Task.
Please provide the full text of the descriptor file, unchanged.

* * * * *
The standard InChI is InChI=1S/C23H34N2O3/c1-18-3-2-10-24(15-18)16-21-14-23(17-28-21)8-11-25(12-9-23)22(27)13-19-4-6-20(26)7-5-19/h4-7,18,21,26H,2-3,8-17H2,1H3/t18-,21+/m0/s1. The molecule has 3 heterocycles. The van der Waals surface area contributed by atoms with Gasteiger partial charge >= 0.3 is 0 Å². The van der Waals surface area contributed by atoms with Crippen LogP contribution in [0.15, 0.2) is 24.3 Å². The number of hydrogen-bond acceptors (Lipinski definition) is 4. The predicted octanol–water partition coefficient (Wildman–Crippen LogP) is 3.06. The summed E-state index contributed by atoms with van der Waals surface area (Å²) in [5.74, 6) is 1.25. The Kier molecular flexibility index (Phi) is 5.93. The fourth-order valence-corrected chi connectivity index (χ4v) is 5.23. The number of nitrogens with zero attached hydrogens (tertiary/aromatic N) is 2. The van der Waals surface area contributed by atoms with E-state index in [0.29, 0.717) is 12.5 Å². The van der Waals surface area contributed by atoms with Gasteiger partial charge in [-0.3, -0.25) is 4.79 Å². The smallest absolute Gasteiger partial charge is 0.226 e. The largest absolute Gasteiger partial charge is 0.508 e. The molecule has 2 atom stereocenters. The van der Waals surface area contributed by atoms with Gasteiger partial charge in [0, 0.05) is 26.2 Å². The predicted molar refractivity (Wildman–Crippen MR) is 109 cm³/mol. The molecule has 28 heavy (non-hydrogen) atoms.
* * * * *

The standard InChI is InChI=1S/C23H34N2O3/c1-18-3-2-10-24(15-18)16-21-14-23(17-28-21)8-11-25(12-9-23)22(27)13-19-4-6-20(26)7-5-19/h4-7,18,21,26H,2-3,8-17H2,1H3/t18-,21+/m0/s1. The molecule has 3 heterocycles. The van der Waals surface area contributed by atoms with Gasteiger partial charge >= 0.3 is 0 Å². The van der Waals surface area contributed by atoms with Crippen LogP contribution in [0.15, 0.2) is 24.3 Å². The number of hydrogen-bond acceptors (Lipinski definition) is 4. The predicted octanol–water partition coefficient (Wildman–Crippen LogP) is 3.06. The summed E-state index contributed by atoms with van der Waals surface area (Å²) in [5.74, 6) is 1.25. The Kier molecular flexibility index (Phi) is 5.93. The fourth-order valence-corrected chi connectivity index (χ4v) is 5.23. The number of nitrogens with zero attached hydrogens (tertiary/aromatic N) is 2. The van der Waals surface area contributed by atoms with E-state index in [0.29, 0.717) is 12.5 Å². The van der Waals surface area contributed by atoms with Gasteiger partial charge in [-0.3, -0.25) is 4.79 Å². The smallest absolute Gasteiger partial charge is 0.226 e. The largest absolute Gasteiger partial charge is 0.508 e. The molecule has 2 atom stereocenters. The van der Waals surface area contributed by atoms with Gasteiger partial charge in [0, 0.05) is 26.2 Å². The predicted molar refractivity (Wildman–Crippen MR) is 109 cm³/mol. The molecule has 28 heavy (non-hydrogen) atoms.